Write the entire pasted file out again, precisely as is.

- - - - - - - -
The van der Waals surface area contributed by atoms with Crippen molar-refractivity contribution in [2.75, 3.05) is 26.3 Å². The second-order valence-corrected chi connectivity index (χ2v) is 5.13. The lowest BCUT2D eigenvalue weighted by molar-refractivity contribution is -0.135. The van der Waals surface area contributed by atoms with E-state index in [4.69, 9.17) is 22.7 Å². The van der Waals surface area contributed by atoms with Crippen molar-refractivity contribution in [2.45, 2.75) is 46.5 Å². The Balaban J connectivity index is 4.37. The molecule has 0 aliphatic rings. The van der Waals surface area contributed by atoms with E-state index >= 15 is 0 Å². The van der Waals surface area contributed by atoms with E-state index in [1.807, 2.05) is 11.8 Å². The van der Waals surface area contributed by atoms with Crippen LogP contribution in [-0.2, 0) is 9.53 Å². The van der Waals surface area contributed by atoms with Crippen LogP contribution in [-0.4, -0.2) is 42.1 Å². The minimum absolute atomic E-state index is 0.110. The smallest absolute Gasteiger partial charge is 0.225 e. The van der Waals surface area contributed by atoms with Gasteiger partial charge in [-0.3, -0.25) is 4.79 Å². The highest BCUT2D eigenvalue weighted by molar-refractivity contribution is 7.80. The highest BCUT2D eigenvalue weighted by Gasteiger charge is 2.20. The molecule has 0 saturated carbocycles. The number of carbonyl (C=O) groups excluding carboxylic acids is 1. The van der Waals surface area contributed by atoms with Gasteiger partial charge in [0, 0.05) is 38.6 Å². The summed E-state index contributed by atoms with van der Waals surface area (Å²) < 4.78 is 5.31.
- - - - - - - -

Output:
The van der Waals surface area contributed by atoms with Crippen molar-refractivity contribution in [2.75, 3.05) is 26.3 Å². The second-order valence-corrected chi connectivity index (χ2v) is 5.13. The lowest BCUT2D eigenvalue weighted by molar-refractivity contribution is -0.135. The van der Waals surface area contributed by atoms with E-state index in [4.69, 9.17) is 22.7 Å². The van der Waals surface area contributed by atoms with Crippen molar-refractivity contribution in [2.45, 2.75) is 46.5 Å². The Balaban J connectivity index is 4.37. The molecule has 0 aliphatic rings. The van der Waals surface area contributed by atoms with E-state index >= 15 is 0 Å². The van der Waals surface area contributed by atoms with E-state index in [1.807, 2.05) is 11.8 Å². The van der Waals surface area contributed by atoms with Crippen LogP contribution in [-0.2, 0) is 9.53 Å². The van der Waals surface area contributed by atoms with Crippen LogP contribution in [-0.4, -0.2) is 42.1 Å². The minimum absolute atomic E-state index is 0.110. The smallest absolute Gasteiger partial charge is 0.225 e. The van der Waals surface area contributed by atoms with Gasteiger partial charge in [-0.3, -0.25) is 4.79 Å². The highest BCUT2D eigenvalue weighted by molar-refractivity contribution is 7.80. The highest BCUT2D eigenvalue weighted by Gasteiger charge is 2.20. The molecule has 0 saturated carbocycles. The number of carbonyl (C=O) groups excluding carboxylic acids is 1. The van der Waals surface area contributed by atoms with Gasteiger partial charge in [0, 0.05) is 38.6 Å². The summed E-state index contributed by atoms with van der Waals surface area (Å²) < 4.78 is 5.31.